Authentic MIR Space Station Environmental Control Board
Part of the International Space Collection from the
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MIR Space Station Control Board Panel

    This is an actual Control Console from the MIR's twin sister ship in Russia. During the MIR mission, the ship was used for cosmonaut/astronaut training and technical analysis for the Russian Space Agency.

It is a Real Piece of
Russian Space History.

This is the only control board of it's kind in the world.
The only other was the one on the MIR which burnt up upon entering the Earth's atmosphere on March 21, 2001.
It was used to control and monitor the pressure, temperature, voltage, and the the gas compounds in all parts and modules of the space station. The console has switches, gauges, push buttons and built-in digital clock.

The onboard clock provides:
Current Moscow time in
one-second increments.
Annunciation of a present time.
Elapsed time.

The clock is activated with a toggle switch while the descent model display panel is powered. 

It is one of the key panels on the MIR station and
also one of the biggest in the main control panel area.
From left to right the gauges and switches indicate:
the pressure in each module, temperature of the heat carrier,
the pressure and temperature of in cabin 1, cabin 2 and the gym. The unit also displays the voltage and provides information of the gas composition in each zone.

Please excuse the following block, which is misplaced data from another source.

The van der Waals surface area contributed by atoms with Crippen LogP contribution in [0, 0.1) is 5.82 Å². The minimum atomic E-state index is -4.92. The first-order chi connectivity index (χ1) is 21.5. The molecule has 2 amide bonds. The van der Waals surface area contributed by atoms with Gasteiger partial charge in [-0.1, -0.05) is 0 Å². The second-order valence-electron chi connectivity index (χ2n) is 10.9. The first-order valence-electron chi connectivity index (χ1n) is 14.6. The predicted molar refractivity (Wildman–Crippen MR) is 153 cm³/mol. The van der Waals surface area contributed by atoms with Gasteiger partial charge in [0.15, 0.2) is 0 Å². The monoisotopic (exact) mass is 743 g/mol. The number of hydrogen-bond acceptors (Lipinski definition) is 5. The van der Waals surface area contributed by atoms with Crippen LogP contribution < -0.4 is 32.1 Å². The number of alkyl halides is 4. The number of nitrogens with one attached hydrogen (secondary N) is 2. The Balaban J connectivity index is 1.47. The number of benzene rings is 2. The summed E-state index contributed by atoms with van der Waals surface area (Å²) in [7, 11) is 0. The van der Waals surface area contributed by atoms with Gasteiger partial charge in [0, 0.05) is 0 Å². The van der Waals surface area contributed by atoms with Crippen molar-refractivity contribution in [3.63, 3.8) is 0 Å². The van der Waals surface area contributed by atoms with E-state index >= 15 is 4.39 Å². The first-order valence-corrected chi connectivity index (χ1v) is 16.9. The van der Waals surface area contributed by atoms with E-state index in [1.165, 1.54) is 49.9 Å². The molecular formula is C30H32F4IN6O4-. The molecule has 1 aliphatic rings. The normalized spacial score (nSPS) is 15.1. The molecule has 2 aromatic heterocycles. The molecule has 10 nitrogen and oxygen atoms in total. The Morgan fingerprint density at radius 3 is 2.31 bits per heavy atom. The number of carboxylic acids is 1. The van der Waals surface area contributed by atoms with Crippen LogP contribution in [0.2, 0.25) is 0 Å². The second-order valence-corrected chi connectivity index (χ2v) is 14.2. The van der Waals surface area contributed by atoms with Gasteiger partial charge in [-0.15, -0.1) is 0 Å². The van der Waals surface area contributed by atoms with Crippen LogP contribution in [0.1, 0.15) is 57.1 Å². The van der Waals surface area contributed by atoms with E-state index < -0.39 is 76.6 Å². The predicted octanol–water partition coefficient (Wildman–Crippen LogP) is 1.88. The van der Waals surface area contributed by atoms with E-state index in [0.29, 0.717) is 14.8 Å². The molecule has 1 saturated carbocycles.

Here is the exact same Control Board mounted
on the MIR Space Station
in orbit above the Earth.

The first element of the
MIR was launched
on February 20, 1986.

MIR endured 15 years in orbit, 3 times its planned lifetime.
Over its lifetime, the space station hosted 125 cosmonauts and astronauts from 12 different nations. It supported 17 space expeditions, including 28 long-term crews. After more than 86,000 total orbits, Mir re-entered Earth’s atmosphere on Friday, March 23, 2001, at 9 a.m. Moscow time. The 134-ton space structure broke up over the southern Pacific Ocean.

In August, 2003 we were fortunate enough to actually acquire this authentic Space Station Control Board from the twin version of the MIR. 

The rest of the station was ultimately
disassembled in Russia and most of the pieces
were scraped after the MIR project ended in 2001.

We also have a  MIR Space Station Window Assembly
in our collection.
  Click Here for Pictures & Info.

Only a few pieces from the space station remain today.

Here is our
Control Panel
on display at the
Museum of Discovery & Science in
Fort Lauderdale, Florida.

This is just part of the  Space Collection  from the
High-Tech Science & Technology Centers

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